Chevy 2008 impala Oil leak at the robber hose crimp point to the metal end at the oil cooler unit

my mom’s car is a 2008 chevy impala police car. This police car has an extra oil cooler unit. the rubber hose is leaking oil right at the point where the rubber is crimped to the metal end connection nut. since this is a police car the rubber hose is very expensive at the dealer (over $300 for the part only).
Is there a cheap way to seal this leak with some form of heat resistant tape or glue compound ? or, can I cut the existing rubber hose and remove the leaking end & replace with a 3rd party rubber hose with the correct end and then join the two rubber hoses at the cut portion together with some creative scheme like a metal tube insert with metal tie wrap clamps? Please let me know of any cheap creative solution that i can deploy to stop this oil leak. Thanks for your recommendations.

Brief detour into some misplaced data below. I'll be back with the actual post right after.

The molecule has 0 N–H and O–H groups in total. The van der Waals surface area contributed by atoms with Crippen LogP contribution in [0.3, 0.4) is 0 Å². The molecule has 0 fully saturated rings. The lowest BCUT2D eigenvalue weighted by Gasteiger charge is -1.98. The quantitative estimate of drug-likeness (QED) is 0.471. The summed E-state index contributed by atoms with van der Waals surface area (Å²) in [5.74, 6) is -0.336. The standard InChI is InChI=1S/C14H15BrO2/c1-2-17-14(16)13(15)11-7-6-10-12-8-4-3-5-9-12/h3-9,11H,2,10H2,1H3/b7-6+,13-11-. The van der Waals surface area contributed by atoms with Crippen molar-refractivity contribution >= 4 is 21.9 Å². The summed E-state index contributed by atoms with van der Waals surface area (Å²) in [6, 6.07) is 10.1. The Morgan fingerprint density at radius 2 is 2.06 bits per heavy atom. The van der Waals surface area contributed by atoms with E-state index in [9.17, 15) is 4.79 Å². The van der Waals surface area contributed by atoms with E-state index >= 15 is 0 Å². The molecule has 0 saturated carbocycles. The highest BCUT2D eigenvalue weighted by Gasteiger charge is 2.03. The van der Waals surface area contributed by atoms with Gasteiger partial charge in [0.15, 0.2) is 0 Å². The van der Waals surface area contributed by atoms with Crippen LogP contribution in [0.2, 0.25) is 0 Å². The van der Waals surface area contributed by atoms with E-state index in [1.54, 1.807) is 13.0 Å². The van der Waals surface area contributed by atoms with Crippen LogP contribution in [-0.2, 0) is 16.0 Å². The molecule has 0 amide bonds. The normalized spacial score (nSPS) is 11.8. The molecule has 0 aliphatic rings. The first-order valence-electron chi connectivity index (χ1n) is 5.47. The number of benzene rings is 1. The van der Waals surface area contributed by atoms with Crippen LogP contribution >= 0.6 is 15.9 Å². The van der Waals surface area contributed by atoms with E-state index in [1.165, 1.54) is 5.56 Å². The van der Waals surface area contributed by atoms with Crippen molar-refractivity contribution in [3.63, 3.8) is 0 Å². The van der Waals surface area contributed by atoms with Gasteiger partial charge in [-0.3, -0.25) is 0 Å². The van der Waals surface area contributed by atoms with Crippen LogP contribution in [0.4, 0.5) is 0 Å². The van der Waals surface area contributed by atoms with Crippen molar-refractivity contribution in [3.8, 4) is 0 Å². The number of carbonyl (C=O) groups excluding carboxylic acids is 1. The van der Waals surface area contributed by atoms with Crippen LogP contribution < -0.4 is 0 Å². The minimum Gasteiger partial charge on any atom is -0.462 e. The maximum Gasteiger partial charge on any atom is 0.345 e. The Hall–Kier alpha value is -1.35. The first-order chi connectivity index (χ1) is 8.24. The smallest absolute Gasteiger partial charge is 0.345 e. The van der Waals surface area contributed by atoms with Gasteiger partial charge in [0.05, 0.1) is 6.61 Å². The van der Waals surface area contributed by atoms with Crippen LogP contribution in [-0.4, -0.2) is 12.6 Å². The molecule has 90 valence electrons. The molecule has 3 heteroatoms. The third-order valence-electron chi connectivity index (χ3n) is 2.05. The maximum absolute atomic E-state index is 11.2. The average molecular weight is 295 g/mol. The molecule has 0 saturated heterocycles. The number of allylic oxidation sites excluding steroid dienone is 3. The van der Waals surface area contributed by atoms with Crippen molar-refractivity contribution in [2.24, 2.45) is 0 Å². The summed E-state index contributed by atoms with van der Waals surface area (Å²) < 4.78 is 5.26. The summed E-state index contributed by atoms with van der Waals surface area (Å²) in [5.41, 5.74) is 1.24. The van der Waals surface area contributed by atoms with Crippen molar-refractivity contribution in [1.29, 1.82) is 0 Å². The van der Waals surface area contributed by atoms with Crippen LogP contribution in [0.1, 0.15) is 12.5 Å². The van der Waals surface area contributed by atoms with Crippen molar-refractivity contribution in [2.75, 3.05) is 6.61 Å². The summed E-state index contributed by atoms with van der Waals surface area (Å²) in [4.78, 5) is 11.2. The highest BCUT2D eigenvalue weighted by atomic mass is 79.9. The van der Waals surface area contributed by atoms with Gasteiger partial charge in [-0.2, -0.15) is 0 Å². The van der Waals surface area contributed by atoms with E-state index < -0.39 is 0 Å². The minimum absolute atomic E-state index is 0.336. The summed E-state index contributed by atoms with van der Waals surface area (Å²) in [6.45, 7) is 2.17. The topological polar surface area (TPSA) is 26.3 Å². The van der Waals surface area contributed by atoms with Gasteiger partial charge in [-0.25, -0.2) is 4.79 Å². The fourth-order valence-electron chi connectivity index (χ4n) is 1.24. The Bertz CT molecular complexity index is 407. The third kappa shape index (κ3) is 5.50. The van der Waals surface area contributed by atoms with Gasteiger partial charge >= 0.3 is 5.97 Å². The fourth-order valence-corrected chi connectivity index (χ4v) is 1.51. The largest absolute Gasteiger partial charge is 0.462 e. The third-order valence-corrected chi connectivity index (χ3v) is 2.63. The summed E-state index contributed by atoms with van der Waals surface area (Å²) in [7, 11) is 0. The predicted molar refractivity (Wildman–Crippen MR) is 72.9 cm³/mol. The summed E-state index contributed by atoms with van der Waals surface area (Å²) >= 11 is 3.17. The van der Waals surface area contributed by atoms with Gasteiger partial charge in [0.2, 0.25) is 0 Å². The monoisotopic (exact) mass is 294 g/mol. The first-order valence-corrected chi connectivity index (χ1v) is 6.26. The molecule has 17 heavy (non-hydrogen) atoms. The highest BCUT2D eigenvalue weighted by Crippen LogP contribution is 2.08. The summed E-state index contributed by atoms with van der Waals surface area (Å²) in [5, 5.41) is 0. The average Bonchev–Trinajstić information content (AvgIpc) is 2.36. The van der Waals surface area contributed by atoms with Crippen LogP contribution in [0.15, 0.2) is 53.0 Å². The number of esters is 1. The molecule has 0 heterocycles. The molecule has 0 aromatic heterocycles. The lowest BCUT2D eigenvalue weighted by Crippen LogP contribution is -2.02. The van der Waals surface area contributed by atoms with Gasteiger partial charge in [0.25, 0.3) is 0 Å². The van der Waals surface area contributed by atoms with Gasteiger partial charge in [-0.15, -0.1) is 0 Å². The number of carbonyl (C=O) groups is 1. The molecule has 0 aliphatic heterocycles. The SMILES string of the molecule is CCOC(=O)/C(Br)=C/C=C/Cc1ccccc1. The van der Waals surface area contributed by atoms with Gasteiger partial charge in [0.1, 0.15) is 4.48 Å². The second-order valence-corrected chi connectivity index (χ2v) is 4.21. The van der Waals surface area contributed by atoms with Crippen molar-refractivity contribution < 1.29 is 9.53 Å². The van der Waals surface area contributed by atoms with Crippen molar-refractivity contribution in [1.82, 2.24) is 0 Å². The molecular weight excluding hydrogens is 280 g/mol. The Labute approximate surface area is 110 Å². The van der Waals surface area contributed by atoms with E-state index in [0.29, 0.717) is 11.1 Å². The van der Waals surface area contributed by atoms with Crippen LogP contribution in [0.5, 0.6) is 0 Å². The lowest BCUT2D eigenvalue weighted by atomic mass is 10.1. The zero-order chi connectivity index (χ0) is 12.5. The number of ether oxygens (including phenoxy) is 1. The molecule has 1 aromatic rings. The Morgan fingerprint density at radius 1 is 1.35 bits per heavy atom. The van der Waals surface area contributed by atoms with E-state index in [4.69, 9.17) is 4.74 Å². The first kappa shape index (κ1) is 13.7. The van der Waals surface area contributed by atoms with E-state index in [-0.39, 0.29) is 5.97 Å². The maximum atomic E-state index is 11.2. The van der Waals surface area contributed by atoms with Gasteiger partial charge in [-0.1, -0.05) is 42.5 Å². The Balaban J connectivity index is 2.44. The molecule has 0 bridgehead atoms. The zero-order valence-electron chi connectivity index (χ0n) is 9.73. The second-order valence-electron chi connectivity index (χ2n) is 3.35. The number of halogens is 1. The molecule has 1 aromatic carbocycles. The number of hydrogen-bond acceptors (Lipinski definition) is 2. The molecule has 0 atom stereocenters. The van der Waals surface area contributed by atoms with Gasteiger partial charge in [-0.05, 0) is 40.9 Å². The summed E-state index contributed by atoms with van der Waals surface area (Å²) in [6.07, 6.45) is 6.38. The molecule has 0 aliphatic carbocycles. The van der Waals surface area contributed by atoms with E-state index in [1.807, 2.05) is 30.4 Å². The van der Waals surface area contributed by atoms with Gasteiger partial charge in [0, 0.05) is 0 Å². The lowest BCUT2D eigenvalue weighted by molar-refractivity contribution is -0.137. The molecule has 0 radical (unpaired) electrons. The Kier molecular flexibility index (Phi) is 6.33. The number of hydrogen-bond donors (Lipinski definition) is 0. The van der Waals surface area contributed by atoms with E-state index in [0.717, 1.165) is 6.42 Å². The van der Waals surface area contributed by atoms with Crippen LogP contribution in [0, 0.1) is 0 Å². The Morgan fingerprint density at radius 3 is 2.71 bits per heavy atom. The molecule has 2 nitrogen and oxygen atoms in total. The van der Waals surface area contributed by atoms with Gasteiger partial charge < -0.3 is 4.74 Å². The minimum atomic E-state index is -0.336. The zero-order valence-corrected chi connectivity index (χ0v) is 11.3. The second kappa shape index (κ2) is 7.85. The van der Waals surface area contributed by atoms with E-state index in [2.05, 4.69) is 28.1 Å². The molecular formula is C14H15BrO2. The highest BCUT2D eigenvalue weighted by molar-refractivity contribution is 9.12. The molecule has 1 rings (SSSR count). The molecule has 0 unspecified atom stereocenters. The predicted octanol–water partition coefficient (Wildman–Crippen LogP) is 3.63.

Those creative solutions don’t really work

I suggest you pony up for the factory oil cooler hose, or get a decent aftermarket part.

Another solution is to take the oil cooler hose assembly to one of those shops that specialize in making hoses. It’ll be a lot cheaper than a brand new genuine GM part.

FWIW . . . oil cooler hoses commonly start to leak after several years. This is by no means a GM specific problem. And they always leak behind the crimp. It’s one of the costs of owning any car.

Remove the hose and most NAPA autoparts stores can fabricate a new hose. It will be similar to a power steering hose, fabricated the same way…

Agree with Caddyman. NAPA makes hoses.

ditto, take it to a hose building place.
That factory crimped collar is just a machine shortcut for a worm style clamp. It can be cut off and a worm clamp used in its place…if the hose is not the leak culprit.
The assembly line frowns on workers needing to actually pick up a tool ( like screwdriver ) and use it, so machines produce sub-assemblies like that which other machines can assemble onto larger sub-assemblies which plop right into place and … IF… a worker has to pull down a pneumatic wrench from the ceiling, it is merely to zap in the sub-assembly to the vhicle…unless a robot does it.
YOU can rebuild these things where time and sub-assemblies are no longer an issue.

Thank you all for advising me. I really appreciate your suggestions. Thanks to db4690, Caddyman, Bing & ken Green .


You’re welcome

Please let us know what happens